Recently I returned from a trip to India. The biggest story during my visit was the spectacular raid inside Pakistan to get Osama Bin Laden. It was pure shock and awe. There was an instantaneous burst of applause for America’s brilliant action.
Unfortunately, within a day or two, the sentiment changed. India, like Afghanistan, had always maintained that Pakistan provides sanctuary to terrorists and in many cases actively encourages, aids and provides material support to terrorists. This reality, Indians thought, was ignored by America either because of America’s self-interest or gullibility.
The discovery that Bin Laden was hiding in the open in a Pakistani military town confirmed to Indians that they were right and America was wrong for all these years. Indian society then compared the execution of Osama Bin Laden to the complete freedom provided within Pakistan to the terror-masters of the horrific 2008 Mumbai attack.
Indians have always accused America of a double standard for terrorists. This feeling morphed into certainty after the Bin Laden raid. Then came statements by American officials exonerating Pakistan’s Top Leadership and proclamations about how Pakistan was still America’s ally.
The insult and the injury cut very deep. The people I spoke to were quietly livid. I was stunned by the intensity of their feelings against what they see as America’s duplicitous dealings with Pakistan.
These were Lawyers, Doctors, Teachers and others in India’s middle class, the heart of India’s educated society. They understand the good about America. They understand the need for Indo-American partnership. But gone is their euphoria about the heady Bush days of Indo-US Strategic Partnership. Today, their anger and contempt towards America seemed unanimous. As one said simply, “this country (America) cannot be our friend”.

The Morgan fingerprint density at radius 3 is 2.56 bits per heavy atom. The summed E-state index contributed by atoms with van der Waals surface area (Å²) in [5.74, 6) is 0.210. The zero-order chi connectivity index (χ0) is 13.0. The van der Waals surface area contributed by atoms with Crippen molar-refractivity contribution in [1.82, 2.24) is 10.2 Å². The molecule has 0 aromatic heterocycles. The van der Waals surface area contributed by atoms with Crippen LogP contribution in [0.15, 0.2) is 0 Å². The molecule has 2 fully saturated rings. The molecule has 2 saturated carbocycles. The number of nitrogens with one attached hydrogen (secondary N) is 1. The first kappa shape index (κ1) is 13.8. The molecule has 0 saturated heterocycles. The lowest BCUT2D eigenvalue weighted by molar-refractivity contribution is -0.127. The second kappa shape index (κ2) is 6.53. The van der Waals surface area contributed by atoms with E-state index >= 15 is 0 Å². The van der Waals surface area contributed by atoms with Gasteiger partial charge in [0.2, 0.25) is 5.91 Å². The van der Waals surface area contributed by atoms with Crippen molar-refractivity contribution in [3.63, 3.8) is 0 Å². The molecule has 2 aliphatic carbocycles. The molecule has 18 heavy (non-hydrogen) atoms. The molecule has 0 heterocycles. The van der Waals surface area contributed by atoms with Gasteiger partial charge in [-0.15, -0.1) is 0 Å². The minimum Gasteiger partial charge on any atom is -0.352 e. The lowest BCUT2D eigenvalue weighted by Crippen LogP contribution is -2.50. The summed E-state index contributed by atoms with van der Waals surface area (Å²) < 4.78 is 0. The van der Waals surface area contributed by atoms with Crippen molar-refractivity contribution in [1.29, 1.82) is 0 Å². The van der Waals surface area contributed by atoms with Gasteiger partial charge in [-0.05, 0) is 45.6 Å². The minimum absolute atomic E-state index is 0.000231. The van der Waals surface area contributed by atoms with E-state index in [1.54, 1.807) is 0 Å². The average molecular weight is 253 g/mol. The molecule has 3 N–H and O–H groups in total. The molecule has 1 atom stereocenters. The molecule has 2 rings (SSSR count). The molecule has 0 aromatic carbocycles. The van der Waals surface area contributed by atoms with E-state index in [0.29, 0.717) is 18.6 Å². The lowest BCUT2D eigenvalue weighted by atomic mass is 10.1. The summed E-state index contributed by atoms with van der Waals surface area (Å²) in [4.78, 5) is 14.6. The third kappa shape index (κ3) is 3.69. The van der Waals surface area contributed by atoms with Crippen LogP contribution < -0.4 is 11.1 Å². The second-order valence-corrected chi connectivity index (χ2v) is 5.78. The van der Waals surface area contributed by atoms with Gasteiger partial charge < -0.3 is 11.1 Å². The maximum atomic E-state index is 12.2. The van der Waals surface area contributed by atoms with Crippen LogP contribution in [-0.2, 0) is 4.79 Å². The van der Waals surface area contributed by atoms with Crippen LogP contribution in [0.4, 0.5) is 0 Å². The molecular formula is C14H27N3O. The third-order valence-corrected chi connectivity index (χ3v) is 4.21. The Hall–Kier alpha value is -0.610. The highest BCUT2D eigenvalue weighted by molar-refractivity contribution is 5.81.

The India-Pakistan relationship has been a zero-sum game. So this sentiment within India should translate into a vote of confidence for America inside Pakistan. Right?
But the anger against America seems to be even more intense within Pakistan. From reports in the New York Times and the Washington Post, the rank and file of the Pakistani Army is “seething with anger” against America. Most Pakistanis seem convinced that America is trying to bring mayhem and terror to Pakistan to meet its own objectives in Afghanistan.
What about Afghanistan? America is pouring billions into Afghanistan every year to protect Afghans from the Taliban. This seems more and more like a waste of money and more importantly lives of young American soldiers.
This week, the Taleban launched attacks in the northern cities of Herat and Taloqan. Also this week, about 200 Afghan militants crossed into northwestern Pakistan and engaged in a gun battle with Pakistani security forces. Rather than work even more closely with American forces, President Hamid Karzai of Afghanistan issued an ultimatum this week to American Forces and NATO to cease all strikes against Afghan homes. Why?
As Stratfor, the widely respected geo-strategy firm wrote this week “Opposition to the ISAF and the counterinsurgency-focused campaign across the country is on the rise among even anti-Taliban elements of the government and general population…… the trajectory of declining patience and tolerance of and increasingly virulent opposition to ISAF military operations across broader and broader swaths of Afghan society continue to worsen,…..”.
America is deeply involved in these three countries in different ways. American leadership would like to be a mediator between these countries and facilitate accommodation between them, if not peace. Unfortunately, America seems to be achieving just the opposite.
These are three societies at conflict with one another. When you are a friend or enemy of one society, you automatically are not an enemy or a friend of the other society. But today these vastly different societies have developed the same image of America.
If this isn’t an improbable achievement, I don’t know what is!